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Christie gets the cold shoulder in Illinois

Chris Christie will be in Chicago tomorrow to help Republican gubernatorial candidates. None of the candidates, however, wants to be seen with him.
New Jersey Governor Chris Christie speaks after his swearing in ceremony inside of the Patriots Theater at the War Memorial in Trenton, New Jersey January 21, 2014.
He may, however, feel a little lonely.

Embattled New Jersey Gov. Chris Christie, struggling to get ahead of the bridge scandal, hits Chicago on Tuesday for Republican Governors Association fundraisers, but the four Republicans running for Illinois governor did not have plans to attend. [...] Wes Bleed, a spokesman for state Sen. Kirk Dillard R-Hinsdale said, "no, we won't be attending any Christie events." Brian Sterling, a spokesman for Illinois Treasurer Dan Rutherford, said "he knows nothing about the event and is not involved in any way." Dan Egler, a spokesman for state Sen. Bill Brady R-Bloomington, said "right now, no." Mike Schrimpf, a spokesman for investor Bruce Rauner -- and a former RGA spokesman -- told me, "We don't have his schedule completely finalized for next week yet."

The recent pattern is tough to miss. When Christie visited Florida a few weeks ago in support of Gov. Rick Scott's (R) re-election campaign, Scott did not schedule any public events in which he would be seen with Christie. Last week, the New Jersey governor traveled to Texas in support of Greg Abbott's (R) gubernatorial campaign, but neither Abbott nor Gov. Rick Perry (R) wanted to be seen with Christie.
And now the governor is headed to Illinois, where everyone in the four-person GOP gubernatorial field will keep Christie at arm's length.
Not to put too fine a point on this, but the core goal of the chairman of the Republican Governors Association is, at its most basic level, to help Republican gubernatorial candidates. When these candidates don't want to be seen with the head of the RGA, there's a serious problem.
A couple of weeks ago, Virginia's Ken Cuccinelli (R), who benefited directly from Christie fundraising efforts in 2013, said what few in his party have been willing to admit. "I think just from the perspective of setting aside this as an issue in other races, it makes sense for him to step aside in that role," Cuccinelli said of Christie and the RGA. "He does not serve the goals of that organization by staying as chairman."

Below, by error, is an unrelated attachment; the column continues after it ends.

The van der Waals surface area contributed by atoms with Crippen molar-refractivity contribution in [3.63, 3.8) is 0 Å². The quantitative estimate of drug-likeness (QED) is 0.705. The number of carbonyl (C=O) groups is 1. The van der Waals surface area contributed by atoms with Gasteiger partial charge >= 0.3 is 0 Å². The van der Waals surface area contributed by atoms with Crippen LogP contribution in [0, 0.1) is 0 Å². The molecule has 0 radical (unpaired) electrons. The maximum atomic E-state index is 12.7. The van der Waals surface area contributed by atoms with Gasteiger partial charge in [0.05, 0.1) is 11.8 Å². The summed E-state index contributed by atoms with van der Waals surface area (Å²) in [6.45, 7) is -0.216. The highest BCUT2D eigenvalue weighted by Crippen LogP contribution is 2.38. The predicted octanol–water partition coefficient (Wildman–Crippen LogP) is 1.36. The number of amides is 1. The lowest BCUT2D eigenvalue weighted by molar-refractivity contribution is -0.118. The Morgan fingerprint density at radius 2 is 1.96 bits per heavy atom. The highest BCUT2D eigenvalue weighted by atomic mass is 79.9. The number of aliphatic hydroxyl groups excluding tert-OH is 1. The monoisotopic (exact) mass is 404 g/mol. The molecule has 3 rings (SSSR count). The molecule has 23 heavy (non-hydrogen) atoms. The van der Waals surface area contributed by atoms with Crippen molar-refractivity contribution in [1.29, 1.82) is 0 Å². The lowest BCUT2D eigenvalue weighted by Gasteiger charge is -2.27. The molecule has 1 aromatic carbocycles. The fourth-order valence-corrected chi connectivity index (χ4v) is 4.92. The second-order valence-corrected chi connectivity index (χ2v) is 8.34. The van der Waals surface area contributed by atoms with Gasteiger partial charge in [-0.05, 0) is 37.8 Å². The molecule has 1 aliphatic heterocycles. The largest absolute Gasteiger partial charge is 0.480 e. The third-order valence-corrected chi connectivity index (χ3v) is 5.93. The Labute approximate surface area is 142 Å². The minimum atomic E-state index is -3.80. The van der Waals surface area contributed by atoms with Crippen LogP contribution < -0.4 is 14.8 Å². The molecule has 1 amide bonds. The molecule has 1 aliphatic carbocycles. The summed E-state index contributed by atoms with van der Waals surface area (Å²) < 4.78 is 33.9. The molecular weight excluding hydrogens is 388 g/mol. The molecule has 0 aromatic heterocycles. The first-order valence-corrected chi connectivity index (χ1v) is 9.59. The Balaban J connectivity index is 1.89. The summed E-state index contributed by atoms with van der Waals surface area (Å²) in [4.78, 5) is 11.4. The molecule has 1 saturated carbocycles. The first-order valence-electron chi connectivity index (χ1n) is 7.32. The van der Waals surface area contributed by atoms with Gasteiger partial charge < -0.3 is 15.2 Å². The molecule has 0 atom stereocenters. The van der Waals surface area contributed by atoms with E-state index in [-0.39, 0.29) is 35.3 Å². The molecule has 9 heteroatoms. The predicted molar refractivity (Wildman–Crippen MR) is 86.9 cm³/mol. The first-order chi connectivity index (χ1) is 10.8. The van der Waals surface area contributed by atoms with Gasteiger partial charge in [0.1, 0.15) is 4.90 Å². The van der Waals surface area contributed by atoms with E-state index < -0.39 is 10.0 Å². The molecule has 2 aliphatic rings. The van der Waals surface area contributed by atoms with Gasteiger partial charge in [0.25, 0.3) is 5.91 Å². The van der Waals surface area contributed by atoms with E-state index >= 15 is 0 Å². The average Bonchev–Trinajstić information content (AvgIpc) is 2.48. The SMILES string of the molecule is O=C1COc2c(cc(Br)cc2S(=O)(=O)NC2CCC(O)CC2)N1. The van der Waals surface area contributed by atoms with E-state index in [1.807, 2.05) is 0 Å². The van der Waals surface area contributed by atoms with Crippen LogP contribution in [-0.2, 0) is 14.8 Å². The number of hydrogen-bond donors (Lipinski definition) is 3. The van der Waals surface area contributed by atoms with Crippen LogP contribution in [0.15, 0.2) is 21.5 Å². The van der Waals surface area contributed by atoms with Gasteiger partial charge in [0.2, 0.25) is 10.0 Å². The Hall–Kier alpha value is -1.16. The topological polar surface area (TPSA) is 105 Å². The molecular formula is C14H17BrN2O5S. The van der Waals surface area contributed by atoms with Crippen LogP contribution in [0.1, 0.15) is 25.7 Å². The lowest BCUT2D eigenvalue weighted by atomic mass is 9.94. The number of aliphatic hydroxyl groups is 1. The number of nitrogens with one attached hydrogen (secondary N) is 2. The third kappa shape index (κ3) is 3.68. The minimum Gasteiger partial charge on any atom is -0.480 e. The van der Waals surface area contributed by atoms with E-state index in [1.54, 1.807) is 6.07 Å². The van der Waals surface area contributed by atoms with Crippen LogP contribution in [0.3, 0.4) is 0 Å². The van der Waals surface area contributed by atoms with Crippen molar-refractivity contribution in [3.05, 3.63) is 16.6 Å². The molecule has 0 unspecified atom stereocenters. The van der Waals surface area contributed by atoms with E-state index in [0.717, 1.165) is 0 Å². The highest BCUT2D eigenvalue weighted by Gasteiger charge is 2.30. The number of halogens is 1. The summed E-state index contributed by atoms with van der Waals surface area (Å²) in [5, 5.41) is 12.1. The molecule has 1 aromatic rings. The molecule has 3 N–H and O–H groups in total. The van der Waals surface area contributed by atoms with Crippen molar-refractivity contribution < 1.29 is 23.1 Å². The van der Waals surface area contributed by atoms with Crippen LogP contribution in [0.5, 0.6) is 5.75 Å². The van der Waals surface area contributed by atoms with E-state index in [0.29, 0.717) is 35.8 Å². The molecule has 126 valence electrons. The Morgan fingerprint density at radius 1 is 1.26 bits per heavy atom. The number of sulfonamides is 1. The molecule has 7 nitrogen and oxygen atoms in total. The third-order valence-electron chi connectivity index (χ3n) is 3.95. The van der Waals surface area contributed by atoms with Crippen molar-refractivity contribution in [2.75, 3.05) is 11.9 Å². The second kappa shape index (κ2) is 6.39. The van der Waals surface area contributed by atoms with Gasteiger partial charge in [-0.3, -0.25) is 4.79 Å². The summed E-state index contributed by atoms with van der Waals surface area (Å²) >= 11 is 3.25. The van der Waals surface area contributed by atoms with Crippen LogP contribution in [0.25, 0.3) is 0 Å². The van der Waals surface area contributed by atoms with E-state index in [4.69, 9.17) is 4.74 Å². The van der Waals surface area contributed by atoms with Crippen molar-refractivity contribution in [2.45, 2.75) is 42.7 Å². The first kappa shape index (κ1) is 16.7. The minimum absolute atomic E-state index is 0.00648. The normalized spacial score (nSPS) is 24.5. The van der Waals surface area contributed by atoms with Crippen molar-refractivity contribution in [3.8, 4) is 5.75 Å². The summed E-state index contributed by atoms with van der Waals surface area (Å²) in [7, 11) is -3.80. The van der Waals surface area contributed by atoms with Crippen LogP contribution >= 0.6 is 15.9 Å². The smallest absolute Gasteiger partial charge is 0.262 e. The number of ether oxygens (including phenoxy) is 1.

At the time, none of Christie's allies took the idea seriously, but that's slowly starting to change.

MSNBC host Joe Scarborough said Monday that New Jersey Chris Christie has become a "distraction" to the Republican Governors Association. "The fact is right now, he's a distraction to the RGA," Scarborough said on MSNBC's "Morning Joe." "If Republicans' job is electing governors and you got a guy running the RGA that has Republican candidates running away from him, that's a serious problem."

The more Christie travels to areas where candidates are reluctant to be in the same room with him, the more this talk will grow louder.
It's true, as many Republicans have noted, that there are congressional Democrats who aren't eager to be seen with President Obama, either. But as we talked about the other day, there are real limits to the comparison.
For one thing, President Obama hasn't had any legitimate scandals, while Christie is mired in several. For another, Obama isn't directly involved in overseeing Democratic campaign efforts, while Christie is the chairman of the RGA.
And finally, Obama has already won two national presidential elections and will leave public office for good in 2016. Christie likes to think his burgeoning career as a national leader is just getting started. For conservative Dems to shy away from their sixth-year Democratic president isn't nearly as embarrassing as Republicans keeping their distance from a prominent GOP governor who expects to launch his first national campaign fairly soon.